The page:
There is no escape...believe it or not. Mathematics is everywhere.
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Steve, it looks like you have added up four areas that total to the unit area. There is an easier way. Add up two lengths that total to the unit length, or 1. The width of the square, which is 1, has two components. Left of the origin, in the 9 o'clock or negative-x direction, the distance to the edge is r. Right of the origin in the 3 o'clock or x direction the distance is r/sqrt(2), by pythagoras' theorem on the 45 degree triangle. This expression can be factorised as follows to calculate r, the radius of the circle. We both get the same answer for r, in different form. Now, we just need a volunteer to calculate the area of the semicircle, which was the original question.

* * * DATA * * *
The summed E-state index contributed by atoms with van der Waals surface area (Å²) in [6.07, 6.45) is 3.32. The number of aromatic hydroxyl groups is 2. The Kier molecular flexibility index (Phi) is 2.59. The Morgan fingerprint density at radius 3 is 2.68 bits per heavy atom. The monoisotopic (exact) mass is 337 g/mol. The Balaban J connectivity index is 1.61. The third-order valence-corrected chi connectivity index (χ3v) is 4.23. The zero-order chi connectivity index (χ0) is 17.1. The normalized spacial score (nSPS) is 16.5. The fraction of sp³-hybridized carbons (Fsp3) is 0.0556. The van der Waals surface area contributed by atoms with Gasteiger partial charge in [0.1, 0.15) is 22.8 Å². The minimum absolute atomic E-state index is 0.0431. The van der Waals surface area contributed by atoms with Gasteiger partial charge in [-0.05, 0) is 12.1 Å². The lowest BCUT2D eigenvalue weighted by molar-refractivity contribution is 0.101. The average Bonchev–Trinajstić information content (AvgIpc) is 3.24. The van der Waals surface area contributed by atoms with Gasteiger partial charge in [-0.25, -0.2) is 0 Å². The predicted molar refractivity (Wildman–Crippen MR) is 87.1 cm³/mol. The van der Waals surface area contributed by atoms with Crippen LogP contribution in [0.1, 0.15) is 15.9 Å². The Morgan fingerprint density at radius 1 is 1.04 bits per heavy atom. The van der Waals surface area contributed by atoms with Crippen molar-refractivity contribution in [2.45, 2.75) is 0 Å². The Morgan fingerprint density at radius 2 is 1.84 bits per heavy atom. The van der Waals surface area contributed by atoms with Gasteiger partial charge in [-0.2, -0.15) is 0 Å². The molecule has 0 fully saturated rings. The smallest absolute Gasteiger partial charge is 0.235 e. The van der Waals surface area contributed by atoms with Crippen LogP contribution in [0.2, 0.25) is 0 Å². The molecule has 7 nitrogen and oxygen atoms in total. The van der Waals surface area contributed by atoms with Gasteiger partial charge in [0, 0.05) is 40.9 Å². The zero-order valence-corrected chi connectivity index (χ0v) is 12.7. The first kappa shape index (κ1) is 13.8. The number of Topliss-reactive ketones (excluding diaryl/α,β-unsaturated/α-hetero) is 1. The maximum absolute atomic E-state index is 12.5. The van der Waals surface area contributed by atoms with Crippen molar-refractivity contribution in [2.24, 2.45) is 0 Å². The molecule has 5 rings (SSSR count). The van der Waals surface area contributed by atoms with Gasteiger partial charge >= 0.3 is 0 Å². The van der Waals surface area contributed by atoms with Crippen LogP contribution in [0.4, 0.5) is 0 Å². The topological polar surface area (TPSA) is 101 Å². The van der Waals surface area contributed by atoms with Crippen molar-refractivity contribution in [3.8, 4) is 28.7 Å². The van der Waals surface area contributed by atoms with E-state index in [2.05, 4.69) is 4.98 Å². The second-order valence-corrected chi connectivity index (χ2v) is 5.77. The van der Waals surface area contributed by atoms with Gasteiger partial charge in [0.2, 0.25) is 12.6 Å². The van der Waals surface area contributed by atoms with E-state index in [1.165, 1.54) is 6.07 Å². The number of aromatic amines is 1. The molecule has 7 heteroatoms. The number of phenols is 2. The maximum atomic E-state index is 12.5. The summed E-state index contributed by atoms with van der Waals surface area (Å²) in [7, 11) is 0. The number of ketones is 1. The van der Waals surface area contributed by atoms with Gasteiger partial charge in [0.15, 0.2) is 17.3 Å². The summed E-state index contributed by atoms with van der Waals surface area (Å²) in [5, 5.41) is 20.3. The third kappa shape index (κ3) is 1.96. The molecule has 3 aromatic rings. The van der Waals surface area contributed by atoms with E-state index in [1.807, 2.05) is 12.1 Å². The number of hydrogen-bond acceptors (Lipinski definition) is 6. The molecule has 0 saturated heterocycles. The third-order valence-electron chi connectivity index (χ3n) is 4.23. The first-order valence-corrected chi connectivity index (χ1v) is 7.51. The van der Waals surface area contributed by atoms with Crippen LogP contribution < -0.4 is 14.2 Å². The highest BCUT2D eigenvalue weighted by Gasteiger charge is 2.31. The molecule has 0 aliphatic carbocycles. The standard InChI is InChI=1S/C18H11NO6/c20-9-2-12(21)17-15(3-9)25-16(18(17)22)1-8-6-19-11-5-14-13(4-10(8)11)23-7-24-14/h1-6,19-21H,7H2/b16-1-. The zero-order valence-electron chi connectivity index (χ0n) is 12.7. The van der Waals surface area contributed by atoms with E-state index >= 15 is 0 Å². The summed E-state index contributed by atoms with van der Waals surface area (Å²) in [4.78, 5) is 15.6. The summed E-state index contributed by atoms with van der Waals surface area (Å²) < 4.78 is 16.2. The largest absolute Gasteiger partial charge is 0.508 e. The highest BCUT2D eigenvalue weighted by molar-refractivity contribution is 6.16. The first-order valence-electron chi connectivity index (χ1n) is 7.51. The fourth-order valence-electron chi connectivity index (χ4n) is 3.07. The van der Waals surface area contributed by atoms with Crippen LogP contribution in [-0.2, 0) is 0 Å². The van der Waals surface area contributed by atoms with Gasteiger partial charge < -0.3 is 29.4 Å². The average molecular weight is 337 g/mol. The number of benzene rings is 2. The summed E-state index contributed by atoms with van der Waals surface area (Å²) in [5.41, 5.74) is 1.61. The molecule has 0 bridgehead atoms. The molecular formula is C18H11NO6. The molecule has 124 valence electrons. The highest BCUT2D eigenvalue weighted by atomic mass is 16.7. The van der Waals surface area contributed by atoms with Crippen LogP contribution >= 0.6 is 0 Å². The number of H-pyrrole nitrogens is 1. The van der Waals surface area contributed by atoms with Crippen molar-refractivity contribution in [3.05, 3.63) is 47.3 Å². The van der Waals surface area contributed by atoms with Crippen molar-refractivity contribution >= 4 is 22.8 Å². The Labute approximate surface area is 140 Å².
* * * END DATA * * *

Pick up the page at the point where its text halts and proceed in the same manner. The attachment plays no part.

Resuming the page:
The LaTex code for the evaluation is:
r+\frac{r}{\sqrt[]{2}} = 1\\\\
r\:\sqrt[]{2}+r = \sqrt[]{2}\\\\
r(1+\sqrt[]{2}) = \sqrt[]{2}\\\\
r = \frac{\sqrt[]{2}}{1+\sqrt[]{2}}\\\\
r = \frac{(\sqrt[]{2}-1)\:\sqrt[]{2}}{(\sqrt[]{2}-1)(\sqrt[]{2}+1)}\\\\
r = 2 -\sqrt[]{2}\\\\
A_{semicircle}=\frac{\pi r^{2}}{2}\\\\
This code was entered at http://thornahawk.unitedti.org/equationeditor/equationeditor.php to generate the equation.
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